Wednesday, August 12, 2009

Music News: New Phish CD, No More Radiohead Albums, Woodstock’s Forgotten Man, and Michael Jackson Concert

This week's developments in the music world involve everything from '60s classics to today's alt-rock groups.

Vermont jam-rock band Phish will release its new album "Joy" on Sept. 8th. Paste Magazine says that fans can buy the album in "CD, vinyl records, or splurge on the Joy Box, containing an explosion of Phish paraphernalia, including a second album, Party Time, just in case Joy alone doesn't cut it." Phish worked on the album with producer Steve Lillywhite, who also produced their 1996 album as well as recordings from U2, Dave Matthews, and other big names.

Thom Yorke has said in an interview that Radiohead will release no more full-length albums. The article in Believer quotes Yorke as saying that recording full-length albums had become "a drag" and that the band will instead focus on producing EPs and downloadable singles, such as their new “Harry Patch (In Memory Of),” a tribute to the recently deceased last British veteran of World War I.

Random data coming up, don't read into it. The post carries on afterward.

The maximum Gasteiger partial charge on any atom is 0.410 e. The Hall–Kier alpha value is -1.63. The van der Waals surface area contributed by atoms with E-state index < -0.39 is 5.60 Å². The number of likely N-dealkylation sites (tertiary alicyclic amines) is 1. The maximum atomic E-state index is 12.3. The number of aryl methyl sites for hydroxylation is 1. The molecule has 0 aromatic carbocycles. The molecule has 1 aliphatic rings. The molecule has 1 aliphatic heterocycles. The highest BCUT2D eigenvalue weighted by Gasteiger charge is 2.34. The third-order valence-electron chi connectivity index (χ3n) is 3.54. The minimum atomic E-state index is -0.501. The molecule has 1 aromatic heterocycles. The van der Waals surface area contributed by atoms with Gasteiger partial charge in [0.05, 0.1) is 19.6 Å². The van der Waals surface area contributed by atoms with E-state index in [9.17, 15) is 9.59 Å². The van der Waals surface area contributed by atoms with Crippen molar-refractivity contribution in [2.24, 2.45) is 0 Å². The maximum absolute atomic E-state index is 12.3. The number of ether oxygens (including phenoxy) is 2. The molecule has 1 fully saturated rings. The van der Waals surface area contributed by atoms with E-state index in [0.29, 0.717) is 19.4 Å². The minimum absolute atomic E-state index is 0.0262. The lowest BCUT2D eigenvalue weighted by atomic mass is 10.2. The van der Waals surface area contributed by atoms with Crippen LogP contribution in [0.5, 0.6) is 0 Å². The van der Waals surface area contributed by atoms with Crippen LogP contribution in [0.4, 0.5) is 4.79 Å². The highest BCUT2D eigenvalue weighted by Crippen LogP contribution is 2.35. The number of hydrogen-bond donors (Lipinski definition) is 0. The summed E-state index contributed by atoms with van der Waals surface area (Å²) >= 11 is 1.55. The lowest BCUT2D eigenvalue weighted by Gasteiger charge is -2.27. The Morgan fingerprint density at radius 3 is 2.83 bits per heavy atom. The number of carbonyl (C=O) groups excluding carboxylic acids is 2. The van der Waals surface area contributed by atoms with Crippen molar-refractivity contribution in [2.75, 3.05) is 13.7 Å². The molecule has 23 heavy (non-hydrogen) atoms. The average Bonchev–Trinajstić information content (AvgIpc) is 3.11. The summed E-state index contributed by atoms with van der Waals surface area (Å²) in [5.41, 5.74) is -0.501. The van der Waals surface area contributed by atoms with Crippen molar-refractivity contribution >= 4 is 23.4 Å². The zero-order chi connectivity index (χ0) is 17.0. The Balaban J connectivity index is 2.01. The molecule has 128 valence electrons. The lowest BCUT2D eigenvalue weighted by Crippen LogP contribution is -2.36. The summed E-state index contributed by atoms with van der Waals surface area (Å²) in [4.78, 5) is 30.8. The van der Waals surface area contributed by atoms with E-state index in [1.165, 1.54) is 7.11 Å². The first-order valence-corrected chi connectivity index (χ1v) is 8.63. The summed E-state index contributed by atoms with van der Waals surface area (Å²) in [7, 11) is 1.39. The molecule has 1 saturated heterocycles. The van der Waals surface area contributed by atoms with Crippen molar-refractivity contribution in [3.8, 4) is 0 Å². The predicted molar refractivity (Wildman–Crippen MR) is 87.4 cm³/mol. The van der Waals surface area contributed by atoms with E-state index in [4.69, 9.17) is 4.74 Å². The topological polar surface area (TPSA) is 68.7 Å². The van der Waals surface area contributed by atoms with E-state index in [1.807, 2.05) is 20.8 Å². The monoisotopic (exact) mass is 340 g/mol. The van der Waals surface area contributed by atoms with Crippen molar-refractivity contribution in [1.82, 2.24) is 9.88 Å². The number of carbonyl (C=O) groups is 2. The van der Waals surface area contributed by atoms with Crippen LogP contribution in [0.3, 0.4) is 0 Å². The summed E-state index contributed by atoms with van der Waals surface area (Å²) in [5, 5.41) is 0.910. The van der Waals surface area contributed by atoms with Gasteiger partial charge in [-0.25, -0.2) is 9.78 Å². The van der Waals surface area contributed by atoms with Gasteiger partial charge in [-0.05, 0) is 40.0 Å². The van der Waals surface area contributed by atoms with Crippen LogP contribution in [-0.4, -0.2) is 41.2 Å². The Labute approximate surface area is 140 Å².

It's the 40th anniversary of Woodstock, and the Wall Street Journal has an article on Bert Sommer, which it calls "Woodstock's Forgotten Man." The musician, who performed on the iconic festival's first day, wasn't represented on the Woodstock albums, and the article says his name was even omitted from the original commemorative plaque placed at the site of the concert. Though he recorded a few albums, he never became widely known, and died in 1990. A friend created a tribute Web site to him,

Michael Jackson will be getting a tribute concert fit for the King of Pop, an affair in the lavish Schoenbrunn Palace in Vienna, home to the last emperor of the Austro-Hungarian empire. Jermaine Jackson, the oldest brother of Michael, is lining up artists to perform at the gig, which may attract an audience of "at least 85,000."

British folk-rocker and activist Billy Bragg criticizes the record labels for trying to sic Internet providers on illegal music downloaders. In an article in The Guardian, Bragg says that while he is opposed to copyright infringement, record labels and Internet companies shouldn't be penalizing music fans. He suggests that "Clearly, some form of P2P subscription service is the way forward, if only because it provides the most convenient way for consumers to access music."

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